It’s important to reward children’s achievements, big and small, in a way that keeps them motivated. But rewards must be appropriate (and affordable!) to be effective. We asked parents about their reward systems for children. (It was inspired by the P&G videos about athletes and their parents.) Are you looking for new reward ideas for your children?
Here are some heart-warming ways parents told us that celebrate achievements in their families. Get ideas and add your own in the comments section!
Employ stickers and reward charts
Yes these are a known quantity — that’s because they work! Here are some tips on how to use stickers and charts effectively.
- Praise them from an early age. I have charts for mine, age 6 and even 21 months!
- Make placing the stickers a ceremony and talk about them as a family. Knowing mum and dad are impressed by your sticker haul is motivating for any child!
- Don’t forget everyday achievements and keep your charts in a visible place. This not only helps create good habits, it keeps sticker-earning top of mind for children.
Occasional gifts highlight big goals
- I’ve always thought a new charm for a bracelet was a lovely way to celebrate achievement. @ToybuzzUK
- Praise and congratulations as well as maybe a little gift or something wanted from Disney!
- My two-year-old mastered cycling without stabilisers and was rewarded with high fives and a new bell.
Plan days out
- For good school reports the boys have tickets to go and watch a football match with Daddy! @stressymummy
- Rewards such as a bike ride, a trip to the park etc. It doesn’t always have to cost money. @playfullearners
- Plan big outings for bigger achievements: I must say I think I enjoyed Chessington as much as they did but had to keep saying they’d earned it! @mummyratesit
Celebrate with food
- We celebrate with little tea parties and cupcakes with candles. @dancer 2712
- We have celebratory picnics too even though we would have gone anyway.
- We go out for pop and ice cream to celebrate brilliant school results.
Display your mother’s pride
- We always put art on the walls and I have a lot of stuff they made when they were little.
- 5-year-old son doesn’t love lots of praise (so does not take after me!) but thumbs up, a big smile and he is over the moon. @Mid30sLife
- Even though I didn’t win the Mummy’s race at Sports Day, Ella cheered me anyway! I was proud to do it for her. @cafebebe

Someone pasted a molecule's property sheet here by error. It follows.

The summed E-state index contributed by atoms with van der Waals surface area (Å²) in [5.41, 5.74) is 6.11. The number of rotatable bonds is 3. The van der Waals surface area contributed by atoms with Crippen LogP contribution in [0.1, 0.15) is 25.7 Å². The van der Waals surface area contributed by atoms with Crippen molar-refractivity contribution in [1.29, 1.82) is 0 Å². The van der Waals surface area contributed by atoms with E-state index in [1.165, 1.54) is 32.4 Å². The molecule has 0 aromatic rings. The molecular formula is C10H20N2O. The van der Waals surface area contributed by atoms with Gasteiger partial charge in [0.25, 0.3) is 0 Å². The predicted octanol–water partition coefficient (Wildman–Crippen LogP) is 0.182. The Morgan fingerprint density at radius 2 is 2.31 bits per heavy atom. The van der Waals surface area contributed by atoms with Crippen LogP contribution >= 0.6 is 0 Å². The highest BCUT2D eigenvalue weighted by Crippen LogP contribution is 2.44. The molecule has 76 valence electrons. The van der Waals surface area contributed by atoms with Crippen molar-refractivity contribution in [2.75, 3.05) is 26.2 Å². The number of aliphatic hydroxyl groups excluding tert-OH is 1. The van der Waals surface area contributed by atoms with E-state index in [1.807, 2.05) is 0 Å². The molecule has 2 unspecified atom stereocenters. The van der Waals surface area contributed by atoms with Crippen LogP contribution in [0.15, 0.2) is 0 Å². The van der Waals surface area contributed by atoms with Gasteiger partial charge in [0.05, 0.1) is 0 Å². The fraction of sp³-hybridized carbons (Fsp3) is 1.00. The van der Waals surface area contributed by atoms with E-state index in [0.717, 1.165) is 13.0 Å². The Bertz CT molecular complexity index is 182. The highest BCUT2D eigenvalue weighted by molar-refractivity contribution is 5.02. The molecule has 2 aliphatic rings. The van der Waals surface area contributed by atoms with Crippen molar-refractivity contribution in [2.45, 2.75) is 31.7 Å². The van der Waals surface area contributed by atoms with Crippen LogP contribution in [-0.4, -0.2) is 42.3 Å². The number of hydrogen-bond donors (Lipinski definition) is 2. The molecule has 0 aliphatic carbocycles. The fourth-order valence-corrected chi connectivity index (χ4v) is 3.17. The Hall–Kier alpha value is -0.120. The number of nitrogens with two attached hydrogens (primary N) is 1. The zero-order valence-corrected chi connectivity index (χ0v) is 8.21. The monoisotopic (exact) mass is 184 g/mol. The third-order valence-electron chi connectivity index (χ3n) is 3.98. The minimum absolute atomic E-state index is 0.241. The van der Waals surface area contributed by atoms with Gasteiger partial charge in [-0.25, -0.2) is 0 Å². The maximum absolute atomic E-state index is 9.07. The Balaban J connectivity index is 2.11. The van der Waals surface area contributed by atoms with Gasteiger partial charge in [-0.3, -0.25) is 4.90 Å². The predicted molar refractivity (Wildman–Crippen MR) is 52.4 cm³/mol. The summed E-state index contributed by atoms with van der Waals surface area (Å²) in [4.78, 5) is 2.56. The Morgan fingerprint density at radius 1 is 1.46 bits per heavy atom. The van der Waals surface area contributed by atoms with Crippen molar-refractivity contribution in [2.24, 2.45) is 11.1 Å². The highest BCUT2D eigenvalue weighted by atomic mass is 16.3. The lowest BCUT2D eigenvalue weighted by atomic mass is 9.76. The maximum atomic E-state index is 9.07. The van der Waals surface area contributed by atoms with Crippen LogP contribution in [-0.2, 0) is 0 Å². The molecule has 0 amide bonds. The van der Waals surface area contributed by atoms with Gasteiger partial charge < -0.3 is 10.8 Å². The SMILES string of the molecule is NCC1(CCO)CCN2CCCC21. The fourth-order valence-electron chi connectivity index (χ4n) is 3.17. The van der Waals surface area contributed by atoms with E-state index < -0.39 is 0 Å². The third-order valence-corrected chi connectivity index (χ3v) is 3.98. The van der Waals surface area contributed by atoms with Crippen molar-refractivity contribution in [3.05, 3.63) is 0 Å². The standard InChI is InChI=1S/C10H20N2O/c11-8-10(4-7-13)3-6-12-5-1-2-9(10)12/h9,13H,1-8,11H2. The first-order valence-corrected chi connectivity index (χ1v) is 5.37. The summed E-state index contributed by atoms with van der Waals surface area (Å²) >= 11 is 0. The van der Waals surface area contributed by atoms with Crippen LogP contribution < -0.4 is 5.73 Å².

Make it a family affair
- I try and do videos to share with Granny and Grandad who do not live nearby
- We always call Grandpa in California with special news! @AModernMother
Getting noticed at nursery and school is a motivator
- Our school is good at recognising the smaller things children achieve and they always get a special mention in assembly.
- Headteacher took my son out for fish and chips for doing a good scrapbook. @kateonthinice
- My Special Needs son loves getting certificates in Assembly so his teacher uses this to encourage him to be good
The simple acknowledgements are important too
- It’s lovely when the twins race each other and scream at the end: we won.
- I do very little except that I tell them I love them every single day J @Fishwifemark2
- Your attention tells them this is important and you are valued @jhowze
- I print loads of photos! So the boys are reminded of the great things they have done all round the house! @capturebylucy
Things we can do just because we’re mums
- Since my children were babies I’ve always rewarded them with my celebration dance.
- I’m forever crying with pride, that’s just part of being a mum @ClaireLouise82
Remind them it’s not always about winning
- We’re proud when they try their best, no matter where they finish. @Penwizard
- It’s not all about sports or being first, being helpful and kind should be something we support every day. @caro_mad
- Teaching children to never give up on their dreams and encouraging them with whatever they do is how I live. @ClaireLouise82